The variety that was used in this study was the local variety from which a popular drink called ‘Sobo’ is made. The kenaf bast fibre was obtained by decorticating the woody plant of a 3-month-old kenaf plant. The woody core was separated from the bast fibre, which was used for the study. Essentially this study focused on the bast as a substitute for imported long fibre pulp in Nigeria. The bast ribbon was later baled and transported to the mill site for investigation. From the bast fibres obtained, samples were taken and macerated using the Franklin method (1945). To achieve this, the kenaf bast was cut into short lengths of about 10 to 15 mm and placed in a mixture of equal volume of 30% hydrogen peroxide and 10% glacial acetic acid in a test tube and boiled in a water bath until soft and bleached white. The slivers were then washed, and dispersed in a 30 mL test tube containing 20 mL of distilled water. The macerated fibres were later mounted on a slide and projected in a Reichert visopan microscope. The length (L), diameter (D), and lumen width (d) of the projected fibres were measured on a visopan screen. The derived morphological indices, namely slenderness, flexibility, wall rigidity, and Runkel ratio were later calculated from the fibre characteristics.

Chemical Analysis

The proportions of the chemical constituents in the kenaf bast fibres were determined based on approved standards of Technical Association of Pulp and Paper Industry (TAPPI). The alcohol-benzene extractive, ash, and 1% alkali solubility of kenaf bast fibre were determined by TAPPI T12 os-75, T15 os-58, and T212 os-58, respectively. Similarly, the moisture content of the bast fibre, and the percentage of holocellulose, lignin, and pentosans were determined by TAPPI T12 os-75, T9m-54, T222 os-74, and T223 os-78, respectively. The percentage of alpha-cellulose, beta-cellulose, and gamma-cellulose were determined by TAPPI standard T203 os-74.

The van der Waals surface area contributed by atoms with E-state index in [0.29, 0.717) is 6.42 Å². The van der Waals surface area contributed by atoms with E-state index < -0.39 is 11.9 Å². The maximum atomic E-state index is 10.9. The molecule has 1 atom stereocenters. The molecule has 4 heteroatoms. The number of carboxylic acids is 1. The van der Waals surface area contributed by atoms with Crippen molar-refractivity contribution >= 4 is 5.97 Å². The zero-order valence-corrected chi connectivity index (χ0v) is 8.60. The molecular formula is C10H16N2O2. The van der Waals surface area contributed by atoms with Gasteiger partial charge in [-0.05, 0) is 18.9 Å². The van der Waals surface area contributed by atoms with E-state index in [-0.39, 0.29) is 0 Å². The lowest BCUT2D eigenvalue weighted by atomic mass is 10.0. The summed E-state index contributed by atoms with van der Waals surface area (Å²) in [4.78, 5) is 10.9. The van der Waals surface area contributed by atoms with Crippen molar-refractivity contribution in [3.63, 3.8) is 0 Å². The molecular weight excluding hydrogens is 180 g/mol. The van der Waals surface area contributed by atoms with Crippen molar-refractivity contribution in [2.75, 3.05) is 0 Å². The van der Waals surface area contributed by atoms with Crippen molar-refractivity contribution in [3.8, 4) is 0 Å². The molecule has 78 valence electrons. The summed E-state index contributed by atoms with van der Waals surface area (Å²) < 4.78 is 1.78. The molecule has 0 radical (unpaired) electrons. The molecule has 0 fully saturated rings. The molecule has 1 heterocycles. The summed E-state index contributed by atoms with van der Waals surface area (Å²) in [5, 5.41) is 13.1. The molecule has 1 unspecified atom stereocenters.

Pulping Experiment

Pulping was performed in a 25-litre electrically heated rotary laboratory digester at Federal Institute of Industrial Research, Lagos. For each cooking cycle, the liquor-to-bast fibre ratio, cooking time, and cooking temperature were kept constant at 4.5:1, 90 minutes, and 170 oC, respectively. Active alkali charge of 15% and sulphidity of 17.5% were used respectively. The cooking liquor was prepared in the laboratory at a ratio of 3:1 of sodium hydroxide to sodium sulphide. After each cook, a period of 20 minutes was allowed for gas down before the black liquor was ejected. All pulps were disintegrated, washed with cooled distilled water, and screened on a standard size 1 mm x 1 mm netted sieve. The pulping conditions as shown below were chosen based on preliminary experiments:

Liquor-to-bast ratio 4.5:1

Active alkali as Na2O (%) 15.0

Sulphidity (%) 17.5

Maximum temperature (oC) 170

Time to maximum temperature (min) 30

Time at maximum temperature (min) 90

Pulp Analysis

Pulp yield expressed as percentage of the oven dry weight of the chips was determined together with the rejects proportion. Kappa number measurement was determined as specified in the laboratory tests manual of Iwopin Pulp and Paper Company. The freeness of the unbleached pulp was tested using a Schopper Riegler Freeness tester, being the only freeness tester available in the kraft pulp mill at Jebba according to the guildelines in the laboratory manual. It was expressed as the rate at which water drained from a suspension of 3 g of pulp in 1 litre of water. The freeness was carried out between 10 oSR and 62 oSR, depending on the kappa number of the pulp.